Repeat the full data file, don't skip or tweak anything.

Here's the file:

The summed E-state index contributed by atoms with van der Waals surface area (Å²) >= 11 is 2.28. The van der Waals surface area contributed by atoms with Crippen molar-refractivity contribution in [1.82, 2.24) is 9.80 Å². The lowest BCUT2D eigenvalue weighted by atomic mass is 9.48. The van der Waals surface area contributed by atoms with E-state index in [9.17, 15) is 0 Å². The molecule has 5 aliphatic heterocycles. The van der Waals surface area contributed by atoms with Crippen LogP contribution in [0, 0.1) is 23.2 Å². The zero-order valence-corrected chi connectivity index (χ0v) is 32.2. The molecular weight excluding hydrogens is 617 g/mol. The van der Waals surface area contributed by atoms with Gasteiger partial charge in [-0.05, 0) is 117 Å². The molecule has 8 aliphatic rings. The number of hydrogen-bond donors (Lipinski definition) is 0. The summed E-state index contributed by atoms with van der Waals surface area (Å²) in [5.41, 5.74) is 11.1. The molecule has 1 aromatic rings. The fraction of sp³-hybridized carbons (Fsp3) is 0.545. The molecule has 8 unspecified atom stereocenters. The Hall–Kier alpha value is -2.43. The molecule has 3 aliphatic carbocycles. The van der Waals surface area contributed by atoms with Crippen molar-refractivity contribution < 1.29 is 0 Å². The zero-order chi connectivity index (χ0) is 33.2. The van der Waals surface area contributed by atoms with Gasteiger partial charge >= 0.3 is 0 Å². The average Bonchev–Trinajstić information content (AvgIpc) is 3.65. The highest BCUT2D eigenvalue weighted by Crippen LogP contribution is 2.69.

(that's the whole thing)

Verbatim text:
The summed E-state index contributed by atoms with van der Waals surface area (Å²) >= 11 is 2.28. The van der Waals surface area contributed by atoms with Crippen molar-refractivity contribution in [1.82, 2.24) is 9.80 Å². The lowest BCUT2D eigenvalue weighted by atomic mass is 9.48. The van der Waals surface area contributed by atoms with E-state index in [9.17, 15) is 0 Å². The molecule has 5 aliphatic heterocycles. The van der Waals surface area contributed by atoms with Crippen LogP contribution in [0, 0.1) is 23.2 Å². The zero-order valence-corrected chi connectivity index (χ0v) is 32.2. The molecular weight excluding hydrogens is 617 g/mol. The van der Waals surface area contributed by atoms with Gasteiger partial charge in [-0.05, 0) is 117 Å². The molecule has 8 aliphatic rings. The number of hydrogen-bond donors (Lipinski definition) is 0. The summed E-state index contributed by atoms with van der Waals surface area (Å²) in [5.41, 5.74) is 11.1. The molecule has 1 aromatic rings. The fraction of sp³-hybridized carbons (Fsp3) is 0.545. The molecule has 8 unspecified atom stereocenters. The Hall–Kier alpha value is -2.43. The molecule has 3 aliphatic carbocycles. The van der Waals surface area contributed by atoms with Crippen molar-refractivity contribution < 1.29 is 0 Å². The zero-order chi connectivity index (χ0) is 33.2. The van der Waals surface area contributed by atoms with Gasteiger partial charge >= 0.3 is 0 Å². The average Bonchev–Trinajstić information content (AvgIpc) is 3.65. The highest BCUT2D eigenvalue weighted by Crippen LogP contribution is 2.69.